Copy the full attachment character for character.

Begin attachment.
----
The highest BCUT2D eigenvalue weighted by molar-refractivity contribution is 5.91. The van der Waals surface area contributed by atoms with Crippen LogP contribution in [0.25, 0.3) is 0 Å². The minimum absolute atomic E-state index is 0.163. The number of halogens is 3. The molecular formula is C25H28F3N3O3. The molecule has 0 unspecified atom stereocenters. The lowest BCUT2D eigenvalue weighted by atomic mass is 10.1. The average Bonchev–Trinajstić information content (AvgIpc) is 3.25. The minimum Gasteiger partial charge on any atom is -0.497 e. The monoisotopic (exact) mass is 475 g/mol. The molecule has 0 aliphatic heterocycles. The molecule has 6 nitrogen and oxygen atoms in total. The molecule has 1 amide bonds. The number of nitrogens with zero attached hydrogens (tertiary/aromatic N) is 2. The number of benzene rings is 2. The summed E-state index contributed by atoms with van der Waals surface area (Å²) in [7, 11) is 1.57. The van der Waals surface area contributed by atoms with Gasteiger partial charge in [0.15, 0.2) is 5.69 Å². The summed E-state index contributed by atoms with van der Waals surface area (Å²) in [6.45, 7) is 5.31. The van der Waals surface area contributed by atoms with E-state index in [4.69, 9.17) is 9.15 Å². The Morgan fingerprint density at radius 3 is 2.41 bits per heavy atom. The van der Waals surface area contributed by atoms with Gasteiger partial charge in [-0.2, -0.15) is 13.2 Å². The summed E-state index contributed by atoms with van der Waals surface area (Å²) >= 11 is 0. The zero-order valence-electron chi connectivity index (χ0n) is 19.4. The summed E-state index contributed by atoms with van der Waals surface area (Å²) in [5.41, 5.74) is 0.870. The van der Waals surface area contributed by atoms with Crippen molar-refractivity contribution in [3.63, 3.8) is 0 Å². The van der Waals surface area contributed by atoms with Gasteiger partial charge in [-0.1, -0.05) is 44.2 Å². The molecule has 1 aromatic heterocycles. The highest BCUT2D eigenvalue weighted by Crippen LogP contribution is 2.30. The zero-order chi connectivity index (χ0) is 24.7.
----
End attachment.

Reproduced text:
The highest BCUT2D eigenvalue weighted by molar-refractivity contribution is 5.91. The van der Waals surface area contributed by atoms with Crippen LogP contribution in [0.25, 0.3) is 0 Å². The minimum absolute atomic E-state index is 0.163. The number of halogens is 3. The molecular formula is C25H28F3N3O3. The molecule has 0 unspecified atom stereocenters. The lowest BCUT2D eigenvalue weighted by atomic mass is 10.1. The average Bonchev–Trinajstić information content (AvgIpc) is 3.25. The minimum Gasteiger partial charge on any atom is -0.497 e. The monoisotopic (exact) mass is 475 g/mol. The molecule has 0 aliphatic heterocycles. The molecule has 6 nitrogen and oxygen atoms in total. The molecule has 1 amide bonds. The number of nitrogens with zero attached hydrogens (tertiary/aromatic N) is 2. The number of benzene rings is 2. The summed E-state index contributed by atoms with van der Waals surface area (Å²) in [7, 11) is 1.57. The van der Waals surface area contributed by atoms with Gasteiger partial charge in [0.15, 0.2) is 5.69 Å². The summed E-state index contributed by atoms with van der Waals surface area (Å²) in [6.45, 7) is 5.31. The van der Waals surface area contributed by atoms with E-state index in [4.69, 9.17) is 9.15 Å². The Morgan fingerprint density at radius 3 is 2.41 bits per heavy atom. The van der Waals surface area contributed by atoms with Gasteiger partial charge in [-0.2, -0.15) is 13.2 Å². The summed E-state index contributed by atoms with van der Waals surface area (Å²) >= 11 is 0. The zero-order valence-electron chi connectivity index (χ0n) is 19.4. The summed E-state index contributed by atoms with van der Waals surface area (Å²) in [5.41, 5.74) is 0.870. The van der Waals surface area contributed by atoms with Crippen molar-refractivity contribution in [3.63, 3.8) is 0 Å². The van der Waals surface area contributed by atoms with Gasteiger partial charge in [-0.1, -0.05) is 44.2 Å². The molecule has 1 aromatic heterocycles. The highest BCUT2D eigenvalue weighted by Crippen LogP contribution is 2.30. The zero-order chi connectivity index (χ0) is 24.7.